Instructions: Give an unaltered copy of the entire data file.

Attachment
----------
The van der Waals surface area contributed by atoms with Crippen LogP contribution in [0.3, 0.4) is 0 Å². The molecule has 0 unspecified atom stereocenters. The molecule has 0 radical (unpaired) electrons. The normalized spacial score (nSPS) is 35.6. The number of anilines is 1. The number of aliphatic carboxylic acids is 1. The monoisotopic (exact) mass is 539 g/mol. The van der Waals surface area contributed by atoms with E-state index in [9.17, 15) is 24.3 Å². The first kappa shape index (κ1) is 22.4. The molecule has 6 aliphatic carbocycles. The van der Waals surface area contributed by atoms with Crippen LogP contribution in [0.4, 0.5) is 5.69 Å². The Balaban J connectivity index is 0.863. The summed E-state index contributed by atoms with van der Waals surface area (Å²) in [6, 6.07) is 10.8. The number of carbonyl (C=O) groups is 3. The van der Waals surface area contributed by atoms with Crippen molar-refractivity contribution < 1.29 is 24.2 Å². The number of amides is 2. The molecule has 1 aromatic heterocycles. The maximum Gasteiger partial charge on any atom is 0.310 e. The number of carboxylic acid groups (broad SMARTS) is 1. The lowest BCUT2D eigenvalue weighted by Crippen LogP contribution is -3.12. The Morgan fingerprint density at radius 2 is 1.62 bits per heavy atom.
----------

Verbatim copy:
The van der Waals surface area contributed by atoms with Crippen LogP contribution in [0.3, 0.4) is 0 Å². The molecule has 0 unspecified atom stereocenters. The molecule has 0 radical (unpaired) electrons. The normalized spacial score (nSPS) is 35.6. The number of anilines is 1. The number of aliphatic carboxylic acids is 1. The monoisotopic (exact) mass is 539 g/mol. The van der Waals surface area contributed by atoms with E-state index in [9.17, 15) is 24.3 Å². The first kappa shape index (κ1) is 22.4. The molecule has 6 aliphatic carbocycles. The van der Waals surface area contributed by atoms with Crippen LogP contribution in [0.4, 0.5) is 5.69 Å². The Balaban J connectivity index is 0.863. The summed E-state index contributed by atoms with van der Waals surface area (Å²) in [6, 6.07) is 10.8. The number of carbonyl (C=O) groups is 3. The van der Waals surface area contributed by atoms with Crippen molar-refractivity contribution < 1.29 is 24.2 Å². The number of amides is 2. The molecule has 1 aromatic heterocycles. The maximum Gasteiger partial charge on any atom is 0.310 e. The number of carboxylic acid groups (broad SMARTS) is 1. The lowest BCUT2D eigenvalue weighted by Crippen LogP contribution is -3.12. The Morgan fingerprint density at radius 2 is 1.62 bits per heavy atom.